Spotify is breaking the mold for their IPO: 4 things to know

Rather than employing a standard initial public offering, Spotify is debuting as public company April 3 through a direct listing process, according to Fortune.

Here are four things to know about the process.

1. Spotify will become a public company on the New York Stock Exchange, but no new stock will be issued. Instead of the stock being controlled by investment banks, Spotify employees and existing investors will be able to sell their shares of the company directly to the public.

2. "Normally, companies ring bells. Normally, companies spend their day doing interviews on the trading floor touting why their stock is a good investment. Normally, companies don't pursue a direct listing," Spotify CEO and co-founder Daniel Ek wrote in a blog post. "While I appreciate that this path makes sense for most, Spotify has never been a normal kind of company. As I mentioned during our Investor Day, our focus isn’t on the initial splash. Instead, we will be working on trying to build, plan and imagine for the long term."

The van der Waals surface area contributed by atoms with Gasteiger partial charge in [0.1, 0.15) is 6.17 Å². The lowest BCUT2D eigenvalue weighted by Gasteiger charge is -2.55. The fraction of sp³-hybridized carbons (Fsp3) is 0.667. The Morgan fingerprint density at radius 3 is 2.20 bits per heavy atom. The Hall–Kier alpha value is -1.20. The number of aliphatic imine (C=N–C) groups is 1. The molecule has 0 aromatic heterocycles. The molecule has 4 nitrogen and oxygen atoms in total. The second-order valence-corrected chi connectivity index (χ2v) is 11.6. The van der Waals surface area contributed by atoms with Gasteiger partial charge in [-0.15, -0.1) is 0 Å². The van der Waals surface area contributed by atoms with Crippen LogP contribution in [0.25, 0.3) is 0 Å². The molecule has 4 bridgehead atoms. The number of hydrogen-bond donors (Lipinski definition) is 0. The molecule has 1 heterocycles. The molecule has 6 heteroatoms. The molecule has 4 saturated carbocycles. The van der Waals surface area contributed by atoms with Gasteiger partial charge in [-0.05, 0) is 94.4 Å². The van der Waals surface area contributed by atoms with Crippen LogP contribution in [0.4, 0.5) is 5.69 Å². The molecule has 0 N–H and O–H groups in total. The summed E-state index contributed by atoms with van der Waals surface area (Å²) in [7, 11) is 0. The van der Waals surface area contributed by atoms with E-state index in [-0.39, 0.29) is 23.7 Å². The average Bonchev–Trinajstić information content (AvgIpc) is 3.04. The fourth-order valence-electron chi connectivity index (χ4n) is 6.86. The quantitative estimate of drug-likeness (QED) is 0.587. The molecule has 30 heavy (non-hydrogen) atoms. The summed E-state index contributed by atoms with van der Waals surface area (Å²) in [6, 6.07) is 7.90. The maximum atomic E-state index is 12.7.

3. Though it is not taking the traditional IPO route, Spotify still spent $44 million to $50 million on its debut, according to Bloomberg. Three-quarters of those costs were advisory fees to investment firms Morgan Stanley, Goldman Sachs and Allen & Co.

4. Spotify opened with a reference price of $132 per share, putting the company's value at $23.5 billion, according to The Verge.

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